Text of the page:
Monday, October 18, 2021

The Criterion Release of Satyajit Ray’s Devi (1960)

Soumitra Chatterjee and Sharmila Tagore (foreground) in Devi (1960).

By the nineties, the films of the great Indian director Satyajit Ray were in a shocking state of disrepair. Merchant Ivory re-released eight of them to arthouses in 1995, but the company didn’t make any attempt to restore them to their former glory; it simply found the best prints available, and I guess that was better than nothing. But the wizardry performed by the Criterion Collection and L’Immagine Ritrovata in Bologna on The Apu Trilogy, which collaborated to reconstruct negatives burned in a fire at a London laboratory, resurrected three premier masterpieces of world cinema. (They were returned to theatres six years ago; a thrilling documentary on the Criterion Channel details the process by which they were rebuilt.) Now you can access seventeen Ray pictures on Criterion, including his documentary about the Indian author Rabindranath Tagore, and Three Daughters, the complete short-story film anthology previously unavailable in North America: when I was introduced to it in my twenties – in the years when I discovered Ray and fell deeply in love with his work, it was called Two Daughters. The Ray collection is a treasure trove. A realist-humanist on the order of Jean Renoir, who was his chief influence, Ray ought to be essential viewing for anyone who reveres the art of filmmaking.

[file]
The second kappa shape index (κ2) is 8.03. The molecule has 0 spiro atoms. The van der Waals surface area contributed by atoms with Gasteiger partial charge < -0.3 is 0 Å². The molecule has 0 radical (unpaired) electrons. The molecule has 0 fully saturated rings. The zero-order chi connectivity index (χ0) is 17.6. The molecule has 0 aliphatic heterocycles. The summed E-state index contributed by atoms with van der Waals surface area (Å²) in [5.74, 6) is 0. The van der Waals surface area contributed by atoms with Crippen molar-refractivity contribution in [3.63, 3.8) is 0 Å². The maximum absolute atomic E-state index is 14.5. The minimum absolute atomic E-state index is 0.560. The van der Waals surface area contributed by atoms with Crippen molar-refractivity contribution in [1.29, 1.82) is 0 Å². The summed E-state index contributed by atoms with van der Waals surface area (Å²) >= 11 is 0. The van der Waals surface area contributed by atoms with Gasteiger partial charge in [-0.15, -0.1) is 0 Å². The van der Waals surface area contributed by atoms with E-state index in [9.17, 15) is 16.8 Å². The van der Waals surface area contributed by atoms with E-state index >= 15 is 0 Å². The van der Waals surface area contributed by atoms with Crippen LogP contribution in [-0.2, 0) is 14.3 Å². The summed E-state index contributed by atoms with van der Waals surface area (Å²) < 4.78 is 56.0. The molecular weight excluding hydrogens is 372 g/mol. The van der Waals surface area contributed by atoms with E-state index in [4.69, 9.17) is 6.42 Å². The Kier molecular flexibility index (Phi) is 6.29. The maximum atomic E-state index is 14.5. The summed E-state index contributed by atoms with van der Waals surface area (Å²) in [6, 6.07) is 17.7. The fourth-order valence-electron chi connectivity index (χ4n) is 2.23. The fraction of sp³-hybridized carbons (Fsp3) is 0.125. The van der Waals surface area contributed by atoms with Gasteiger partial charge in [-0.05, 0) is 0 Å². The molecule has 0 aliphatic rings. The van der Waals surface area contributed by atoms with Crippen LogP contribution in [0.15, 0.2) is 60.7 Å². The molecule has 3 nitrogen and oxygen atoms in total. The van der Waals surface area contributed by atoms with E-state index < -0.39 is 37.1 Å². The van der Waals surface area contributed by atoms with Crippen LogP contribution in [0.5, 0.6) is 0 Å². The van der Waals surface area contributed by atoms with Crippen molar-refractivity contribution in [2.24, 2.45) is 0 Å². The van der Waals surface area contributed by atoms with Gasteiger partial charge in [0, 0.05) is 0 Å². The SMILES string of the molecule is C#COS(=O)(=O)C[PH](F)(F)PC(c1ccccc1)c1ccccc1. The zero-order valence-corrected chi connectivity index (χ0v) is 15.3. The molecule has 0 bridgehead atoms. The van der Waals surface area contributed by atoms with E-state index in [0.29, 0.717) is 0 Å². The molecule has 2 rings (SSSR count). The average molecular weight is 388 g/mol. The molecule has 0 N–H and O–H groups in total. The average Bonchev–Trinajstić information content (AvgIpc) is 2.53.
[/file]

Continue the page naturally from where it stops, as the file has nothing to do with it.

Tuesday, October 12, 2021

The Cinematic Grammar of Prophecy – Dune: Part One

Timothée Chalamet and Rebecca Ferguson in Dune (2021).

Denis Villeneuve’s Dune: Part One, co-written with Jon Spaihts and Eric Roth, has many shortcomings. But it succeeds nevertheless because it gets the most important thing right: the mood. Namely, the mood of prophesied destiny. And it’s hard to imagine a more fitting adaptation.

Monday, October 11, 2021

Moral Poetry: Mr. Jones

James Norton in Mr. Jones (2019).